Oh, I wasn't aware any of this was outright stated in the lore; I just extrapolated from real-world cultures and the Tamriel ones. The whole comparision of the human cultures is very interesting: the ideas of Kyne-as-hawk and Jhunal-as-owl come (unless I'm mistaken) straight from the Nords' ancestors, the Nedes of Atmora; in other words, the worship of these creatures (and others, of course) predate any Elven influence. Unless of course, the Nordic myth of there being Aldmer over there at one point is true; a definite possibility, seeing as how both Nordic and Altmeri have tales of such a population. But then, we know very little of Aldmeri beliefs, so it's entirely possible the Nedes were the ones that inspired the Elves to associate Auri-El the god-ancestor to eagles.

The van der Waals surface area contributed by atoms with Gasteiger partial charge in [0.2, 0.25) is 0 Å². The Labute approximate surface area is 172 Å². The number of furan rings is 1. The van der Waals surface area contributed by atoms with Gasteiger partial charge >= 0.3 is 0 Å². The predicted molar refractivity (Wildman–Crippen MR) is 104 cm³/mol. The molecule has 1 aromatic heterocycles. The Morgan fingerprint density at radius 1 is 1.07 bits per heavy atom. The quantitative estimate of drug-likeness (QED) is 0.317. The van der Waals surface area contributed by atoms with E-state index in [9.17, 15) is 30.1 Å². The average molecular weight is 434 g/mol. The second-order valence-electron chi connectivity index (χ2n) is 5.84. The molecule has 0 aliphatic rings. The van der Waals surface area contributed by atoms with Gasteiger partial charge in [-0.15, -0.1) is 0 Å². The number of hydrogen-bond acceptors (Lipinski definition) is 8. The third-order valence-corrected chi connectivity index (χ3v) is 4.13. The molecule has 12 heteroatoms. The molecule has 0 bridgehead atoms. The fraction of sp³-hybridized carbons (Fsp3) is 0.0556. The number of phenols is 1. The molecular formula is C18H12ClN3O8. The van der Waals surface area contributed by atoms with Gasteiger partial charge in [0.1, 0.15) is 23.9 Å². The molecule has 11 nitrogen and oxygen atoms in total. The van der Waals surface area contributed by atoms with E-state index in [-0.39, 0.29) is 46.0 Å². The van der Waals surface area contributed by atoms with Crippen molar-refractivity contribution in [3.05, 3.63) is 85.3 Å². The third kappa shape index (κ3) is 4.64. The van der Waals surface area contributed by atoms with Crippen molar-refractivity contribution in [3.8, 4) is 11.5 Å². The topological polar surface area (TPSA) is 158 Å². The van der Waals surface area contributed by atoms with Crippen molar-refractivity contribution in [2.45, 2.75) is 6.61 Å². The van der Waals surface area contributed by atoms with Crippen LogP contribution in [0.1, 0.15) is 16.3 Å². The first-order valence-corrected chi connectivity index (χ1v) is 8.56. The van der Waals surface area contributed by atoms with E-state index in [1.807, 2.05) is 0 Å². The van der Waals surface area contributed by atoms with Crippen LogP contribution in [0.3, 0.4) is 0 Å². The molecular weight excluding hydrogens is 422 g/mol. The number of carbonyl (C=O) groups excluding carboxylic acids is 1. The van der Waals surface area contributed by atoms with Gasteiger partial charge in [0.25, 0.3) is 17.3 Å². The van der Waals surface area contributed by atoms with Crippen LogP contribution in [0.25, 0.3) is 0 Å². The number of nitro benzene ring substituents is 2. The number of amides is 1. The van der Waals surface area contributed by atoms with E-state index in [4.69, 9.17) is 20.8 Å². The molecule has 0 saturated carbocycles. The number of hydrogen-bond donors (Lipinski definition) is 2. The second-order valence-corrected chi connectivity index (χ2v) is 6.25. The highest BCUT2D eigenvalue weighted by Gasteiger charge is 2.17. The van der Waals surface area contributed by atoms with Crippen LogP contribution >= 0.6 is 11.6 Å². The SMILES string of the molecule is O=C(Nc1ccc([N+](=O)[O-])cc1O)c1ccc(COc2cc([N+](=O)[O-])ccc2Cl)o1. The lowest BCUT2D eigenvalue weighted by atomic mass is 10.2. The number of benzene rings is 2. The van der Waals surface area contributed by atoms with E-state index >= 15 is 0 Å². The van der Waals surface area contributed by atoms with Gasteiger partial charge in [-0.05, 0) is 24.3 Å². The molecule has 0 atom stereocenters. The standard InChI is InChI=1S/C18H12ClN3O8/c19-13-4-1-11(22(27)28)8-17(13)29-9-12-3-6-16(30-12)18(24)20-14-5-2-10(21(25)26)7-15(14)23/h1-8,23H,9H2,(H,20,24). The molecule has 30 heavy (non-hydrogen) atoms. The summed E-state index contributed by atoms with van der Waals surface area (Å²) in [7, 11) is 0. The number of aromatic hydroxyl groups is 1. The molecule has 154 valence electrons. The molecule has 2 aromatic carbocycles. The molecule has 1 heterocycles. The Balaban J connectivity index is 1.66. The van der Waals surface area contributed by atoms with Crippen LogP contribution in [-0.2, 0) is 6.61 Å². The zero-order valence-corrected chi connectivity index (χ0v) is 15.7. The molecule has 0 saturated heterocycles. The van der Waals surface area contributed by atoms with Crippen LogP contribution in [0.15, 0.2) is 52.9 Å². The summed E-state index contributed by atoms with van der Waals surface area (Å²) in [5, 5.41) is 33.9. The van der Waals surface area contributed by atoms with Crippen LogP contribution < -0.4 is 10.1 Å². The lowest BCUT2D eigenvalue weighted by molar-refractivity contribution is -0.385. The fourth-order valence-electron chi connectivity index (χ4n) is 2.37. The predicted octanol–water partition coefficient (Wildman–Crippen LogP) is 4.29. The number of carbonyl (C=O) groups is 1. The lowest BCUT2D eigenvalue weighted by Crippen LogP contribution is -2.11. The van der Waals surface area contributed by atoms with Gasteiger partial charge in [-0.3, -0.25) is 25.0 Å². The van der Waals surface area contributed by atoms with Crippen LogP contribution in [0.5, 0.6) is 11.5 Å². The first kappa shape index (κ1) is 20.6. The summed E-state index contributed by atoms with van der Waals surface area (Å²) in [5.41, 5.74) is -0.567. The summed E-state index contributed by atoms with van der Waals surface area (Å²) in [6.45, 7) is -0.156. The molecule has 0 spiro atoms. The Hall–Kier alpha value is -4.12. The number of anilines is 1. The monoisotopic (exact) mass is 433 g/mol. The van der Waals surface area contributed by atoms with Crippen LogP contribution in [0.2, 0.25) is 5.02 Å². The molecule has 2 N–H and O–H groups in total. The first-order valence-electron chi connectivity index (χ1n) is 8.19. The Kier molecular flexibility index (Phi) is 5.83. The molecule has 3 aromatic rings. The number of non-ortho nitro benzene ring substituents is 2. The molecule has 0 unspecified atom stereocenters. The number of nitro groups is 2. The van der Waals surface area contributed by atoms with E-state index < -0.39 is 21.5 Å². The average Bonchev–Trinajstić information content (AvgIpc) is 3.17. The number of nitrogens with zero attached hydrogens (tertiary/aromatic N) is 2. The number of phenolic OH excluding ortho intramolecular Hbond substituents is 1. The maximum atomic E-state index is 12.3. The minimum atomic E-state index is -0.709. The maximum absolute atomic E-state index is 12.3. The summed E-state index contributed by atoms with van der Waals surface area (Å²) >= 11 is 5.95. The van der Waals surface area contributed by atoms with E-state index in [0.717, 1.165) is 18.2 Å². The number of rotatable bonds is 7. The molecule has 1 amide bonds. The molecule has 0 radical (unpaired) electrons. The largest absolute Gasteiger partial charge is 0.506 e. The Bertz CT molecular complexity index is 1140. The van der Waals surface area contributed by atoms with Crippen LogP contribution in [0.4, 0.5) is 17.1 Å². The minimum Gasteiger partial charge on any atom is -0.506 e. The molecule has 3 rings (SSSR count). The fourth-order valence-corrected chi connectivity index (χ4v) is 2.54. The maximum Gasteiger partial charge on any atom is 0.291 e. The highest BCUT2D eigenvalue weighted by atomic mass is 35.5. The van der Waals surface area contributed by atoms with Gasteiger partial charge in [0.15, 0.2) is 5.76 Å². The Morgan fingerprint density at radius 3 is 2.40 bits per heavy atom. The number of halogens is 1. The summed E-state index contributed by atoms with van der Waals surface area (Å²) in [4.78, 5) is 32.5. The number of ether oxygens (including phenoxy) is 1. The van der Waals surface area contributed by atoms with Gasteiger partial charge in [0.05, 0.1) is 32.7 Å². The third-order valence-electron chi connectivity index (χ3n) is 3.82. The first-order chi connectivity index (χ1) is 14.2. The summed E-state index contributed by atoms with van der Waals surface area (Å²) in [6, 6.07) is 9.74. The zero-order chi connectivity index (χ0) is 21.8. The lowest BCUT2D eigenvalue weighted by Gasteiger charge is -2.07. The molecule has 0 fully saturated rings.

Bah, my head hurts now.

    Okay I am going t try to explain this the David told me, and as a warning, this gets pretty meta you could say.

    It wasn't stated in the Lore but implied in a way for Man copied everything that was Elven in a way. Remember the Nedes were star worshippers, and once they became enslaved soon adapted Eleven beliefs. It was never confirmed, and it mainly a theory but the Altmer would have animals that were associated with their Gods and as such the Nedes and early humans adapted that belief into their own. Also, Atmora was where Auri-El had his kingdom at before he and his followers/children left due to being overrun by giants that were created by that Devil known as Shor. So they could have seen these drawings/cravings and adapted.

    Again, I am very sorry I am not that great at things that deal with the Altmer, but I know some things.

  • Member
    October 23

    Gwen, the Last Blade said:

    Okay I am going t try to explain this the David told me, and as a warning, this gets pretty meta you could say.